MINSK (Reuters) - Belarus has executed one of two men convicted for a fatal 2011 metro bomb attack, despite protests from European human rights groups and calls for a re-trial, a relative of the executed man said on Saturday.
The execution is likely to further sour already strained relations between the former Soviet republic and the European Union whose ambassadors left Belarus this month in a diplomatic row triggered by fresh EU sanctions.
Belarus is the only country in Europe to retain the death penalty and rights groups had urged it not to carry out the death sentences on two 25-year-old factory workers, Vladislav Kovalyov, whose execution was reported on Saturday, and Dmitry Konovalov, whose fate is not yet known.
"I condemn the execution of Vladislav Kovalyov and regret that Alexander Lukashenko has ignored all international appeals to waive the death penalty," German Foreign minister Guido Westerwelle said in a statement on Saturday.
"I urge the Belarus leadership not to execute the other man charged, Dmitry Konovalov."
Konovalov and Kovalyov were sentenced last November for carrying out the attack at the "October" metro station at rush hour in central Minsk which killed 15 people and wounded dozens more.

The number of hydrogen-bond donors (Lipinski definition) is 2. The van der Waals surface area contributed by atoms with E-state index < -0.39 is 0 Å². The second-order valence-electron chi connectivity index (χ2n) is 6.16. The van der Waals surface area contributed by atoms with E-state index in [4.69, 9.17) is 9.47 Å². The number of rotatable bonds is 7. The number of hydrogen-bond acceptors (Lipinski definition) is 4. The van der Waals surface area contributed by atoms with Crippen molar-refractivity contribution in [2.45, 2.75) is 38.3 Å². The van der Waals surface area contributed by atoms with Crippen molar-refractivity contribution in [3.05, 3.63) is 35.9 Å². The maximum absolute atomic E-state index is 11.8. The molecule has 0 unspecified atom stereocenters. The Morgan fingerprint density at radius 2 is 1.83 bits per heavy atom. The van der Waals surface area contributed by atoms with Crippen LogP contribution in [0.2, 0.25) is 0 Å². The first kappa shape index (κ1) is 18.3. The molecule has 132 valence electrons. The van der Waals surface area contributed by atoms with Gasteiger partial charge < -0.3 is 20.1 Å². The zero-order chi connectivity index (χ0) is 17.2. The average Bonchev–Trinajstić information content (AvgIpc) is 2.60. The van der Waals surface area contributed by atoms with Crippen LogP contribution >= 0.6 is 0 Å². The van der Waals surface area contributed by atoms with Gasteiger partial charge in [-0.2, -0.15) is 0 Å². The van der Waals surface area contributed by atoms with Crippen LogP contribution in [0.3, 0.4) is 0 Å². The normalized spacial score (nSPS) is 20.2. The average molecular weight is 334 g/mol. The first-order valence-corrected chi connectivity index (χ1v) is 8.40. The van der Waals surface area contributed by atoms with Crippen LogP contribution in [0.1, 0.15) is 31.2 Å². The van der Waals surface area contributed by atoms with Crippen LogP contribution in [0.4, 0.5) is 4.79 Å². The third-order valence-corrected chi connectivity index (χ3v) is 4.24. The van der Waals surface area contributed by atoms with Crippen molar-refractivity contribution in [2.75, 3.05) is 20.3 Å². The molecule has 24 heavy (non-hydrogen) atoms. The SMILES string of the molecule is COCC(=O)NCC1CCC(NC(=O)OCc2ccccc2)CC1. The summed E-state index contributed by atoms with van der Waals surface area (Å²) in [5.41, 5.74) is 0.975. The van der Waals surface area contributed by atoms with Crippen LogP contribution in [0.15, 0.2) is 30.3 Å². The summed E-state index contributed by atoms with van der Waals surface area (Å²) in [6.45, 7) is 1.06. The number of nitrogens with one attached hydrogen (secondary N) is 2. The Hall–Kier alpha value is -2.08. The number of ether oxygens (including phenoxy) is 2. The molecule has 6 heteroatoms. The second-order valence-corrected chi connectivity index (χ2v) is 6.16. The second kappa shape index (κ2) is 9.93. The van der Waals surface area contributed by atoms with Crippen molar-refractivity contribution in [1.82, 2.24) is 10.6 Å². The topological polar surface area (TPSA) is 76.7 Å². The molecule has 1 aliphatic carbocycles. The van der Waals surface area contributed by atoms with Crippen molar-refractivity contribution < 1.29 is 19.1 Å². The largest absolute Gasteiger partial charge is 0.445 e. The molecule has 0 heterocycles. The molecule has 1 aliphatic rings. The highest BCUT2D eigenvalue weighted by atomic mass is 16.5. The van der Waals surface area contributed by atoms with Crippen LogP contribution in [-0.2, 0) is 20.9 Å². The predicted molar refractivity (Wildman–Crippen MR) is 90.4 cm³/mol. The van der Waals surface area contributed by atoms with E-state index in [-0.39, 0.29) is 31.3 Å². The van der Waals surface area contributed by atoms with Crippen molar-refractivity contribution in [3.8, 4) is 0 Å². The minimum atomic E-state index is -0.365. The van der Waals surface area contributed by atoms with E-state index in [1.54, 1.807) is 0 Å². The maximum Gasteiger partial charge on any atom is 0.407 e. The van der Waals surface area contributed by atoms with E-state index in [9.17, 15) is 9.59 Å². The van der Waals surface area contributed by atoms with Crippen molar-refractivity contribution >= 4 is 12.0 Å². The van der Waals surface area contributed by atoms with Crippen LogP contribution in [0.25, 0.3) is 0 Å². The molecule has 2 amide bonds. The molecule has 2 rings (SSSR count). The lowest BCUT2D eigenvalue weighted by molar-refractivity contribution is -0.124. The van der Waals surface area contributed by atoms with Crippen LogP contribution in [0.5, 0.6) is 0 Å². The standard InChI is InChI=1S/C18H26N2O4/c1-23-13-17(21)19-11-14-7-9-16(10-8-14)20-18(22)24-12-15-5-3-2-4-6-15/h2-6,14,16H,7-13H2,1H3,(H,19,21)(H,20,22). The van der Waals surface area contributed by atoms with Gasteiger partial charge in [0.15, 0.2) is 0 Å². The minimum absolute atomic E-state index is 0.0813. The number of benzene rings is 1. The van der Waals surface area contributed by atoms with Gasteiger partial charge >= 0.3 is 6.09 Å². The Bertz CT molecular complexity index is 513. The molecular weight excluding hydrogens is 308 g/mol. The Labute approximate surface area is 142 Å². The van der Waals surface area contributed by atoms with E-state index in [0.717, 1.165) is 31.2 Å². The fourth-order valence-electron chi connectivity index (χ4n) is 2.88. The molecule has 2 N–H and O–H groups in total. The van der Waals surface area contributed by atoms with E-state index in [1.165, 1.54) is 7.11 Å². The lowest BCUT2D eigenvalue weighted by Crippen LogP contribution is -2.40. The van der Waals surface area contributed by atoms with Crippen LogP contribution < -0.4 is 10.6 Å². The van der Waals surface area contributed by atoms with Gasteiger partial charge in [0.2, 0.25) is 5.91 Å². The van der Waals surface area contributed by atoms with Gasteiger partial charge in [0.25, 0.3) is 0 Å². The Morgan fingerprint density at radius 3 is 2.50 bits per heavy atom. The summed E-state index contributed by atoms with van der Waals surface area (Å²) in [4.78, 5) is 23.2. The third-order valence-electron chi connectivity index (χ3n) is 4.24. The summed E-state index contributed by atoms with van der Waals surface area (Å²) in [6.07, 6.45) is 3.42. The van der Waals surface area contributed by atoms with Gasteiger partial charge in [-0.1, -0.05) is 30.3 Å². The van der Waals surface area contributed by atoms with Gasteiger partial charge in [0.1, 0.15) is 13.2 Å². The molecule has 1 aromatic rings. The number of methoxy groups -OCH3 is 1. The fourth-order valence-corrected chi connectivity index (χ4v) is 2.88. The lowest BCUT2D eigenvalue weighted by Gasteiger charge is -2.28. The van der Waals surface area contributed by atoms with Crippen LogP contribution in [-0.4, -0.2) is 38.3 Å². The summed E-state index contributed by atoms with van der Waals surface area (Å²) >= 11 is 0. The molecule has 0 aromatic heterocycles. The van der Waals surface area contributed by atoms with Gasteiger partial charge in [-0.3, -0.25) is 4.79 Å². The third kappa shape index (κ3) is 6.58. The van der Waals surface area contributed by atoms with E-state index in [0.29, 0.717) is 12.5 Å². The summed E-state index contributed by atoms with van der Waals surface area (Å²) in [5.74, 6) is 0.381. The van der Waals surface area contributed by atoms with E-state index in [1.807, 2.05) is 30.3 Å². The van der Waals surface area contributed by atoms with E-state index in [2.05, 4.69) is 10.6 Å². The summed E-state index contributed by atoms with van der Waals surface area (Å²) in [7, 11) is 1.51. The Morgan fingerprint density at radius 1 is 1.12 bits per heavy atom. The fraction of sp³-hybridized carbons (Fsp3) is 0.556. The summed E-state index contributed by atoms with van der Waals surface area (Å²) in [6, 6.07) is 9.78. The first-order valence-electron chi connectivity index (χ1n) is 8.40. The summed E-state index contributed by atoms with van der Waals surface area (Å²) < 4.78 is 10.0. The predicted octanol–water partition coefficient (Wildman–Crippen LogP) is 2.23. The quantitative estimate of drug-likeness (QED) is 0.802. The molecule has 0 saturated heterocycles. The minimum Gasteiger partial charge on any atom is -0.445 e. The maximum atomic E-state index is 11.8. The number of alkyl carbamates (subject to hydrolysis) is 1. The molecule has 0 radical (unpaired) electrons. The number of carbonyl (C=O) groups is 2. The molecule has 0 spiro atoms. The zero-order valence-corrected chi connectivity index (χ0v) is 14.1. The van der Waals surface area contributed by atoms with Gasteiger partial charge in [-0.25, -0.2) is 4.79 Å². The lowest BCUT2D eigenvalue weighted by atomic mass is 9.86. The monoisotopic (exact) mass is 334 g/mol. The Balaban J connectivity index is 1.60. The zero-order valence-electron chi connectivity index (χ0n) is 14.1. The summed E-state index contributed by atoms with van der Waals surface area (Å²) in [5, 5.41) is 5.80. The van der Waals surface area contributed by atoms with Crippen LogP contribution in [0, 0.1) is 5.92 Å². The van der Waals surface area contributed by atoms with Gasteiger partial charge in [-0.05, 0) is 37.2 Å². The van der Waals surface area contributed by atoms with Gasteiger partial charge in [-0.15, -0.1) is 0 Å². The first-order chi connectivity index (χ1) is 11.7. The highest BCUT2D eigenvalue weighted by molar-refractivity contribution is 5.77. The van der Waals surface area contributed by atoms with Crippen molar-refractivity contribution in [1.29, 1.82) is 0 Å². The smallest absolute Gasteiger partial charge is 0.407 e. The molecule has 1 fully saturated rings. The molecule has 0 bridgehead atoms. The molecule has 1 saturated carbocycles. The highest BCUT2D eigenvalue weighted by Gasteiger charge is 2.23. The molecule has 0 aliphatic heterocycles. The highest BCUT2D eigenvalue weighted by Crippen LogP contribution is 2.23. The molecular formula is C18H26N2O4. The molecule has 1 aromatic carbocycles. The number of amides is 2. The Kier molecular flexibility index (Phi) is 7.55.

"We received a letter from the Supreme Court this morning ... saying that the sentence had been carried out," Tatyana Kovalyova, the dead man's sister, told Reuters.
"The letter was dated March 16. They did everything very quickly."
Konovalov's family has declined to talk to the media and it was unclear whether he had also been executed.
At his trial, Kovalyov said he had never confessed and had only agreed to testify against his childhood friend Konovalov after hearing his screams from a nearby jail cell. After being convicted he asked President Alexander Lukashenko for clemency.
Earlier this week, Lukashenko said he had refused to pardon the two, citing the gravity of the crime.
Lukashenko, an autocratic leader in power since 1994, has kept his country out of the European mainstream. Belarus' relations with the EU are at a low after a crackdown on political opposition following mass protests against Lukashenko's re-election in December 2010.
On Saturday, European Parliament President Martin Schultz said he was "appalled" by the execution.
"The death penalty is irrevocable, inhumane and degrading," he said.
(Reporting by Andrei Makhovsky; Writing by Olzhas Auyezov; Editing by Robin Pomeroy)